“Six months! I can’t wait that long! I need results now!” Sure, no problem — but it’ll cost you. Keep paying Google/Facebook/Amazon/Whoever and you’ll keep getting traffic.
But as soon as you stop paying, those pageviews will disappear faster than a fart in a hurricane.
SEO, in contrast, is the gift that keeps on giving. Yes, it’ll take longer for you to appear on the first pages of Google. But once you’re there, it’s takes a lot less effort (and money) to keep you there. If you’re clever with content marketing and keyword research there’s no reason why pages can’t keep a first-page Google result for years.
6. You’re Taking Bad Marketing Advice
The number of times I’ve heard clients of ours curse whenever the names of ‘certain’ self-professed marketing soothsayers are mentioned. Especially if those experts happen to be named Gary…
Suffice to say there’s a lot of bad marketing advice on the web. For example ‘going all-in’ on any particular marketing tactic — Facebook or Instagram ads, podcasts, whatever social media channel is flavor of the month — is probably not going to bring you the results you’re expecting.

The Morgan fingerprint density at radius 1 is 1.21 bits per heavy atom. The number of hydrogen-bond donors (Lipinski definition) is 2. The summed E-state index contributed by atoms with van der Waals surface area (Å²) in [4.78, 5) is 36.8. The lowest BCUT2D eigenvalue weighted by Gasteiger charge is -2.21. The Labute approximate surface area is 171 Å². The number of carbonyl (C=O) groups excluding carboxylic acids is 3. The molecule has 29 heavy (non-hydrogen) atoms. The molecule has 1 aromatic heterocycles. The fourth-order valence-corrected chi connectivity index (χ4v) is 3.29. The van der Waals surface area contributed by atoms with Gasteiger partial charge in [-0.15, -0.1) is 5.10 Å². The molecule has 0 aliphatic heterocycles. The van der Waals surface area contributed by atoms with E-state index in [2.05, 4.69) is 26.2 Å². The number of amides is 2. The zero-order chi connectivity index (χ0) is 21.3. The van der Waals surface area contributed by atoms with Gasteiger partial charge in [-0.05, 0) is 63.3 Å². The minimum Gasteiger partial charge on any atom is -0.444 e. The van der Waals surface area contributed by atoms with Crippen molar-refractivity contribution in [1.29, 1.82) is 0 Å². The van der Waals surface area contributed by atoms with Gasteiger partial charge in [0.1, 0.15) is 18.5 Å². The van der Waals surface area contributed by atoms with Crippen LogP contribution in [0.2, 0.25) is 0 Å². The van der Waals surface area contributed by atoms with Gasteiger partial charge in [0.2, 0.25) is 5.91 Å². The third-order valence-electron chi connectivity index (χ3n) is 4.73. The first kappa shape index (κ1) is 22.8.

Another often-quoted piece of advice is “your message should be consistent across platforms.” That’s good advice. But that doesn’t mean publishing the exact same message and creative execution across every social media channel.
Of course messaging should be consistent, but that doesn’t mean the execution should be the same. In fact, creative execution should absolutely not be the same.
Firstly, people behave differently and expect different things depending on channel. Facebook, Instagram and Snapchat lend themselves to video. Email works better with the occasional still image, but don’t go overboard.
Then there’s the message copy. The way you construct a piece on Facebook probably needs tweaking before pushing it out on LinkedIn, for example.
The optimization of customer experience should be driven by their existing behavior, not cordoned-off by the choice of channel. Engage customers with relevant, contextual experiences at a time, location and channel of their choice — not yours.
Advertising verbiage, the Call To Action, the creative, the headline — they are all channel-dependent. Oh, and if you’re automating your social media posts across platforms — posting the same updates on Facebook and Twitter, for example — you shouldn’t be surprised that nothing’s working. Stop it. Now.